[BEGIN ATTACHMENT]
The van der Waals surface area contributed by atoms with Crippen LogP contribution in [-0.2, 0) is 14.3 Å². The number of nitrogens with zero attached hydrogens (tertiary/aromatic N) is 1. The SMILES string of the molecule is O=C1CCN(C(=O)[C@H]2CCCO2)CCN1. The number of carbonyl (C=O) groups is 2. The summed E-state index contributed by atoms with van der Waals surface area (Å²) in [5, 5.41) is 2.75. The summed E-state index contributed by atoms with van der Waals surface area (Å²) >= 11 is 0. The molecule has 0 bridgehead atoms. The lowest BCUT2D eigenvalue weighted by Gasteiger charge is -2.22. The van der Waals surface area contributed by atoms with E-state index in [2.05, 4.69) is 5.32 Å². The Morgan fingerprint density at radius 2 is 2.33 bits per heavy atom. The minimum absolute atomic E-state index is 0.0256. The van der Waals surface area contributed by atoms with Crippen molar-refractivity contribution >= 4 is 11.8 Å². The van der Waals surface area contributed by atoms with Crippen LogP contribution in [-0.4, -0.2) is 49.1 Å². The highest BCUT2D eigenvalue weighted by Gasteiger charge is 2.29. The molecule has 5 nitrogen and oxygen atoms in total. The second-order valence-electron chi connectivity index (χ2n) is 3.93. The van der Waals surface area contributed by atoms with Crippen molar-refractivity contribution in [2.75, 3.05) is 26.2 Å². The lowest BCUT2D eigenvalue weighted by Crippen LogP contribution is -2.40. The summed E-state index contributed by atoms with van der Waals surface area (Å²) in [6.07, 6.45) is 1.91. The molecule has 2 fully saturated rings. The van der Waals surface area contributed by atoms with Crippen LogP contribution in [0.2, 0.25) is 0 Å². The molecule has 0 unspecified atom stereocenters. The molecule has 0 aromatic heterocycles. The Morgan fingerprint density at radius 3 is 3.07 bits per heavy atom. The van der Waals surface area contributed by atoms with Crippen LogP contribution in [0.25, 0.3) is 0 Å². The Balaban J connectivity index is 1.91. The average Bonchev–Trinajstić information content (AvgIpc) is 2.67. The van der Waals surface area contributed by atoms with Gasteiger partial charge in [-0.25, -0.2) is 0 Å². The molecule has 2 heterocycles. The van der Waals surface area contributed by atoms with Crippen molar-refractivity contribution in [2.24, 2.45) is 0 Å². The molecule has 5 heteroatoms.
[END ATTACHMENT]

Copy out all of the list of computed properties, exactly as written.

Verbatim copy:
The van der Waals surface area contributed by atoms with Crippen LogP contribution in [-0.2, 0) is 14.3 Å². The number of nitrogens with zero attached hydrogens (tertiary/aromatic N) is 1. The SMILES string of the molecule is O=C1CCN(C(=O)[C@H]2CCCO2)CCN1. The number of carbonyl (C=O) groups is 2. The summed E-state index contributed by atoms with van der Waals surface area (Å²) in [5, 5.41) is 2.75. The summed E-state index contributed by atoms with van der Waals surface area (Å²) >= 11 is 0. The molecule has 0 bridgehead atoms. The lowest BCUT2D eigenvalue weighted by Gasteiger charge is -2.22. The van der Waals surface area contributed by atoms with E-state index in [2.05, 4.69) is 5.32 Å². The Morgan fingerprint density at radius 2 is 2.33 bits per heavy atom. The minimum absolute atomic E-state index is 0.0256. The van der Waals surface area contributed by atoms with Crippen molar-refractivity contribution >= 4 is 11.8 Å². The van der Waals surface area contributed by atoms with Crippen LogP contribution in [-0.4, -0.2) is 49.1 Å². The highest BCUT2D eigenvalue weighted by Gasteiger charge is 2.29. The molecule has 5 nitrogen and oxygen atoms in total. The second-order valence-electron chi connectivity index (χ2n) is 3.93. The van der Waals surface area contributed by atoms with Crippen molar-refractivity contribution in [2.75, 3.05) is 26.2 Å². The lowest BCUT2D eigenvalue weighted by Crippen LogP contribution is -2.40. The summed E-state index contributed by atoms with van der Waals surface area (Å²) in [6.07, 6.45) is 1.91. The molecule has 2 fully saturated rings. The van der Waals surface area contributed by atoms with Crippen LogP contribution in [0.2, 0.25) is 0 Å². The molecule has 0 unspecified atom stereocenters. The molecule has 0 aromatic heterocycles. The Morgan fingerprint density at radius 3 is 3.07 bits per heavy atom. The van der Waals surface area contributed by atoms with Crippen LogP contribution in [0.25, 0.3) is 0 Å². The Balaban J connectivity index is 1.91. The average Bonchev–Trinajstić information content (AvgIpc) is 2.67. The van der Waals surface area contributed by atoms with Gasteiger partial charge in [-0.25, -0.2) is 0 Å². The molecule has 2 heterocycles. The van der Waals surface area contributed by atoms with Crippen molar-refractivity contribution in [2.24, 2.45) is 0 Å². The molecule has 5 heteroatoms.